Birding Tour New Zealand: 18-day Birding Adventure 2019

Duration: 18 days

Welcome to this ‘Birding Tour New Zealand’ excursion. New Zealand is one of the most remote places on earth, and during 8o million years of isolation a fascinating and unique fauna evolved. In the absence of mammals, except for bats and marine species, birds became the dominant animals, and they evolved to fill most available niches. Many became flightless, and some grew to be giants. including a huge eagle and the giant browsing moas. Sadly, with the occupation of New Zealand by Polynesians about 800 years ago and Europeans in the 19th century, many of the endemic species became extinct, including the eagle and the moas. Of those species that survived some are still common, others are rare but still found on the larger islands, and many are only found in carefully managed populations on small predator-free islands. The stories of how New Zealanders have protected their birds are extraordinary, and these stories play an important role in our tour of New Zealand.

This Birding Tour New Zealand itinerary is designed to find as many of the endemic species as possible, as well as species introduced by Europeans and the many species that have introduced themselves from Australia.

Located in the Southern Ocean, New Zealand is rich in oceanic species of birds and mammals, and our itinerary includes pelagic tours at key locations.

The Birding Tour New Zealand excursion starts in Auckland, with a few days in Northland, looking for North Island Brown Kiwi, the first of the five kiwi species we hope to find, the rare New Zealand Plover, Fairy Tern, and many more.

Our first pelagic trip is on the Hauraki Gulf, where New Zealand Storm Petrel, a recently rediscovered species, is just one of our many target species.

Our journey then takes us to Tiritiri Matangi Island, the first of three predator-free islands we will visit, to see rare endemics, including saddlebacks and Stitchbird, then south to the wader haven at Miranda.

Among the migratory waders we should find the only bird in the world with a sideways curving beak, the Wrybill. In the temperate rainforests of the central North Island we hope to find North Island Kokako, New Zealand Kaka, and other forest endemics. In the fast-flowing rivers we look for the very rare Whio – the Blue Duck.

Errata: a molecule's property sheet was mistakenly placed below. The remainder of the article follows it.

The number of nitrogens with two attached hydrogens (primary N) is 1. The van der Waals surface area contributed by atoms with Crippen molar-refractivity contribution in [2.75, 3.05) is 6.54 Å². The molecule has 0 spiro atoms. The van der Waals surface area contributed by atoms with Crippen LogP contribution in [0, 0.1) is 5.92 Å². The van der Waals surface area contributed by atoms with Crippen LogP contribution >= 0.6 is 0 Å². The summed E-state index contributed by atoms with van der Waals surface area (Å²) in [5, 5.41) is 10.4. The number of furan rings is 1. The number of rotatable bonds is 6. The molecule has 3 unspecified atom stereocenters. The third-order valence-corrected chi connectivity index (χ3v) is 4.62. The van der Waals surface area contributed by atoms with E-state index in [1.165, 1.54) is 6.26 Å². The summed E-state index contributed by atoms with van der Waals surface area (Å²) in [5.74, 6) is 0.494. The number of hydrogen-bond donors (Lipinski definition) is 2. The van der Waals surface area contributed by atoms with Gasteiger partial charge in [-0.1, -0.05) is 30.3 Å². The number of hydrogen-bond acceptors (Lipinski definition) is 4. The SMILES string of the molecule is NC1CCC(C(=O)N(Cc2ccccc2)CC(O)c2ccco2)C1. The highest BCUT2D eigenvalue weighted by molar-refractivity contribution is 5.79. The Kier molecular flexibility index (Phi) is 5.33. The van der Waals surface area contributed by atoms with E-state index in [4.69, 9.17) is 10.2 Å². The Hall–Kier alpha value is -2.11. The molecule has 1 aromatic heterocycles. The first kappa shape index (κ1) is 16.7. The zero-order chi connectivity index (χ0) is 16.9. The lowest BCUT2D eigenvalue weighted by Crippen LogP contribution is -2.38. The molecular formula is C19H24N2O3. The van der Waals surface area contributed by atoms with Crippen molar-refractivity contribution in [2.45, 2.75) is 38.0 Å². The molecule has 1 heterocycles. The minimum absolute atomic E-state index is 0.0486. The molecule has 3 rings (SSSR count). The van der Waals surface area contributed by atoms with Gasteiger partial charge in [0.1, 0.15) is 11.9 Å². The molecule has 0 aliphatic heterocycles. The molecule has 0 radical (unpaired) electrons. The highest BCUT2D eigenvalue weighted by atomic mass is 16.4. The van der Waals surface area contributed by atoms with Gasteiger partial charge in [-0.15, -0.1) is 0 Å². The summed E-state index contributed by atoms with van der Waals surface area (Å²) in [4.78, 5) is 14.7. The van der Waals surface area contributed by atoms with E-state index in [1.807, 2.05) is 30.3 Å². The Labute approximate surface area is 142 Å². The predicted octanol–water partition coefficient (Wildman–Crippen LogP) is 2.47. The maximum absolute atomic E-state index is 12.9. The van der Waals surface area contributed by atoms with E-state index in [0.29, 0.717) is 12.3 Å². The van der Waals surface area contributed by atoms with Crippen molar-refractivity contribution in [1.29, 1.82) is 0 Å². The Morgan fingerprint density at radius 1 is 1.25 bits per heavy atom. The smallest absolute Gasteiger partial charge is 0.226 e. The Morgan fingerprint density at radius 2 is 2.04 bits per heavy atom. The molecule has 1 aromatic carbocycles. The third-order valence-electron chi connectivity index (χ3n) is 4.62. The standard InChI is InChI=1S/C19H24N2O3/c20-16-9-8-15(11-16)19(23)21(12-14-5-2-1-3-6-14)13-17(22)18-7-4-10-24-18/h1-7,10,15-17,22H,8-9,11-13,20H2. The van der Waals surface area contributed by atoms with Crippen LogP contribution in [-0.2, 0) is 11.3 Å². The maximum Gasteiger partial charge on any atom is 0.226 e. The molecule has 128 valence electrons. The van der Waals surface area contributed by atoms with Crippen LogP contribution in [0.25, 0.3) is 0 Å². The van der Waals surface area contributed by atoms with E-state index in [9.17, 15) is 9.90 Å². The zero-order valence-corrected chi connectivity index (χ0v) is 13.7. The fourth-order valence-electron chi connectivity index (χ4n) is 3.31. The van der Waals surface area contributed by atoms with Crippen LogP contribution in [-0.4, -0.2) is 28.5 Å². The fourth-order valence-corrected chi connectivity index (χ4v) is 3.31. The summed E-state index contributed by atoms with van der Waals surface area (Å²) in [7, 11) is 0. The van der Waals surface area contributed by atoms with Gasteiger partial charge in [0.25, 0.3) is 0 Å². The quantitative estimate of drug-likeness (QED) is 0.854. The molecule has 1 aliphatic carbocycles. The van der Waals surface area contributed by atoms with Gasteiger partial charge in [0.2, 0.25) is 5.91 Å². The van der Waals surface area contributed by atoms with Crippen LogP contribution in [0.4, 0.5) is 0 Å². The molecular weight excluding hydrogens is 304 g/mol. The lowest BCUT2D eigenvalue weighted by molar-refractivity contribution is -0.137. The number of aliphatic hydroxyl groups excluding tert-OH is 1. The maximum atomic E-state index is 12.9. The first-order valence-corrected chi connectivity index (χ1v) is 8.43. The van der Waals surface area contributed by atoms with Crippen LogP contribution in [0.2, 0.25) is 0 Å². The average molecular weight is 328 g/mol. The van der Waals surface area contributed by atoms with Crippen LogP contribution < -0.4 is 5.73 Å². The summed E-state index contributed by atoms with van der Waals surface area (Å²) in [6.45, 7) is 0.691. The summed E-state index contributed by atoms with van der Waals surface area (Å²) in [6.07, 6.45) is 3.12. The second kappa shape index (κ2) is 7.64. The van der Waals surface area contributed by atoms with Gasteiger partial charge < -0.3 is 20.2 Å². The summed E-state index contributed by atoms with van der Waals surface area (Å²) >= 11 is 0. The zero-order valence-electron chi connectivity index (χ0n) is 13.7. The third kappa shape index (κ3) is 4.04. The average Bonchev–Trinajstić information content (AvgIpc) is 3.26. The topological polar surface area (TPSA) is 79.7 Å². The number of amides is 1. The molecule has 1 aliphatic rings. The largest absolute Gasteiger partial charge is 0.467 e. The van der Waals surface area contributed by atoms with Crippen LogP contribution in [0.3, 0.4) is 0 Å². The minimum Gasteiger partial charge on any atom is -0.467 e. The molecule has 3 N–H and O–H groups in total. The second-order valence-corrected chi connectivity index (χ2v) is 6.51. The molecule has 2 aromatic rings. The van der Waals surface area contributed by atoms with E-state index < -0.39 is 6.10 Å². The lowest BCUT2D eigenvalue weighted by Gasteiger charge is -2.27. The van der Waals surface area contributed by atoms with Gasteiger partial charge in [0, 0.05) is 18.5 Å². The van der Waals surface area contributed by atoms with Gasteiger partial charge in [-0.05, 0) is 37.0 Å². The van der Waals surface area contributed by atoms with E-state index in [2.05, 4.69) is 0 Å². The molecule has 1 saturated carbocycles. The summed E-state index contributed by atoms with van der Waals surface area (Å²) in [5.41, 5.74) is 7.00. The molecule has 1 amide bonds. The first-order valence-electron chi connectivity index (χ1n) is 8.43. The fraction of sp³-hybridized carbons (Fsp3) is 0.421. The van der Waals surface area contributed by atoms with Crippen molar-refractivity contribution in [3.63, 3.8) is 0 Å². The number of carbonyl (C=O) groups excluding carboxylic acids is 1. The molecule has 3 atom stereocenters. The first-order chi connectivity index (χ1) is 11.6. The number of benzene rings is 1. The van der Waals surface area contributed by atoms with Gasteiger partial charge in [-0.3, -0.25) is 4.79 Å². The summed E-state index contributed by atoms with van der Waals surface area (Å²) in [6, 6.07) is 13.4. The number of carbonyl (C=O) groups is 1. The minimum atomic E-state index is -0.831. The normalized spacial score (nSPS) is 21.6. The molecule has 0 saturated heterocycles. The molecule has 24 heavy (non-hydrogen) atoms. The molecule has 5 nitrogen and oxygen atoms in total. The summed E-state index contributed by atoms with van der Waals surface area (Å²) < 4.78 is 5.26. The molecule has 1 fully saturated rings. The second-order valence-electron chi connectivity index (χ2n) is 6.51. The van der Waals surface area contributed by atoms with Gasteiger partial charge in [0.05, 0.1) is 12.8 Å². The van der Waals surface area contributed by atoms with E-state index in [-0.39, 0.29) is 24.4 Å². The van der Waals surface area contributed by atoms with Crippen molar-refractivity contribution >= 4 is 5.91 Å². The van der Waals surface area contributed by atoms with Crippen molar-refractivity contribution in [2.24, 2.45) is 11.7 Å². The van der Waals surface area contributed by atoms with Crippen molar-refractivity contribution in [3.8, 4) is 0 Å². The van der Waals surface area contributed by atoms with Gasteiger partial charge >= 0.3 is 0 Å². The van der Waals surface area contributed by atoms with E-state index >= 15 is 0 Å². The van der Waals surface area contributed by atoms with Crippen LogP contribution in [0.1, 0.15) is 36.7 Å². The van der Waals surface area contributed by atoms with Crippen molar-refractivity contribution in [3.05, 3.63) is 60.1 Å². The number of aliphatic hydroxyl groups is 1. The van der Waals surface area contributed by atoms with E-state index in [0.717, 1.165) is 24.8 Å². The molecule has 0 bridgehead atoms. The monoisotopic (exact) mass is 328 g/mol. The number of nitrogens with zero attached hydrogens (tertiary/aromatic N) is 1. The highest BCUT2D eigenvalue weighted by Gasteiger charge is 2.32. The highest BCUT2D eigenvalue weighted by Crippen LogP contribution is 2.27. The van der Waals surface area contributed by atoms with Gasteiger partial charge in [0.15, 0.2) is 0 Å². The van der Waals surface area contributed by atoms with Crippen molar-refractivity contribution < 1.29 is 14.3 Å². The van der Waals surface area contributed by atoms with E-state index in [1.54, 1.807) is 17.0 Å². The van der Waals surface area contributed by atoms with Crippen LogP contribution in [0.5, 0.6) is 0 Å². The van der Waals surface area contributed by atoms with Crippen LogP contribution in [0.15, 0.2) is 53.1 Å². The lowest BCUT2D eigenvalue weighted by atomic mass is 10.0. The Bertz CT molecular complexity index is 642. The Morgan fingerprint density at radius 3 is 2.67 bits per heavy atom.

After crossing Cook Strait from Wellington to Picton, our tour continues on the South Island.
During a boat trip on the Marlborough Sounds we visit a colony of Rough-faced (King) Shag, which is only found in this isolation location and on Motuara Island, another predator-free reserve.

At picturesque Kaikoura a unique phenomenon provides the ideal location for our next pelagic cruise. This is the only place in New Zealand where there is no continental shelf, and the sea plummets 1000 meters just offshore. Albatross, shearwaters, and petrels can be seen just minutes from the shore, and marine mammals are abundant.

We cross over the Southern Alps, the junction between two great tectonic plates, to the West Coast to look for two more kiwi species, the elusive Great Spotted Kiwi and the rarest species, the Okarito Kiwi.

Next on Birding Tour New Zealand we travel down the rugged and wet West Coast and cross back across the divide at Haast Pass.
We visit the dramatic fjord called Milford Sound, looking for Fiordland Penguin and, amongst the rocks en route, the tiny alpine New Zealand Rock Wren and the world’s only alpine parrot, the Kea.

Stewart Island, New Zealand’s third-largest island, is our destination for our third pelagic adventure.

The tour finishes in Dunedin with a visit to the only mainland colony in the world of Northern Royal Albatross and a colony of the endemic Hoiho – the Yellow-eyed Penguin.

The food in New Zealand is legendary, especially the wonderful fresh seafood, the accommodations are varied and interesting, the scenery is spectacular, and the locals are the friendliest people on the planet.

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